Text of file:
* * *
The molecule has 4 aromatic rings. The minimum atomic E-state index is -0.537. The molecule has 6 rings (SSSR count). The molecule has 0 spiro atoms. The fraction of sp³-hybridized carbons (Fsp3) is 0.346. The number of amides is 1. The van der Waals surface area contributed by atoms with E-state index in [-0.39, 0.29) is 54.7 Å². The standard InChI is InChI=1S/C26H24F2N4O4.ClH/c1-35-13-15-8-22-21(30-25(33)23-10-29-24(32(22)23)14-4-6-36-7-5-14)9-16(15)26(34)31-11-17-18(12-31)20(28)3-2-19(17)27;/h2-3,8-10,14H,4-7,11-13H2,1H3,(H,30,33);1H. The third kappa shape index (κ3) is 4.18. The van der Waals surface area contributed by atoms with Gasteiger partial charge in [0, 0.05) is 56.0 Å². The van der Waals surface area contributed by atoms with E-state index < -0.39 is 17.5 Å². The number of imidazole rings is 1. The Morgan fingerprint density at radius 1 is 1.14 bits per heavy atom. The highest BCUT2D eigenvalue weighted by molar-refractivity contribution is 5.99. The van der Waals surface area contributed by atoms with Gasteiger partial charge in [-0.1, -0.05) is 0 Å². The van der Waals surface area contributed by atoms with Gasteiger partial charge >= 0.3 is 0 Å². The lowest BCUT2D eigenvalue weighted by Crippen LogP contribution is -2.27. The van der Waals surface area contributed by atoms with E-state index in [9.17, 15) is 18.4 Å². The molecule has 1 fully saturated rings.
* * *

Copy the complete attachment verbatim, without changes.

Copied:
The molecule has 4 aromatic rings. The minimum atomic E-state index is -0.537. The molecule has 6 rings (SSSR count). The molecule has 0 spiro atoms. The fraction of sp³-hybridized carbons (Fsp3) is 0.346. The number of amides is 1. The van der Waals surface area contributed by atoms with E-state index in [-0.39, 0.29) is 54.7 Å². The standard InChI is InChI=1S/C26H24F2N4O4.ClH/c1-35-13-15-8-22-21(30-25(33)23-10-29-24(32(22)23)14-4-6-36-7-5-14)9-16(15)26(34)31-11-17-18(12-31)20(28)3-2-19(17)27;/h2-3,8-10,14H,4-7,11-13H2,1H3,(H,30,33);1H. The third kappa shape index (κ3) is 4.18. The van der Waals surface area contributed by atoms with Gasteiger partial charge in [0, 0.05) is 56.0 Å². The van der Waals surface area contributed by atoms with E-state index < -0.39 is 17.5 Å². The number of imidazole rings is 1. The Morgan fingerprint density at radius 1 is 1.14 bits per heavy atom. The highest BCUT2D eigenvalue weighted by molar-refractivity contribution is 5.99. The van der Waals surface area contributed by atoms with Gasteiger partial charge in [-0.1, -0.05) is 0 Å². The van der Waals surface area contributed by atoms with Gasteiger partial charge >= 0.3 is 0 Å². The lowest BCUT2D eigenvalue weighted by Crippen LogP contribution is -2.27. The van der Waals surface area contributed by atoms with E-state index in [9.17, 15) is 18.4 Å². The molecule has 1 fully saturated rings.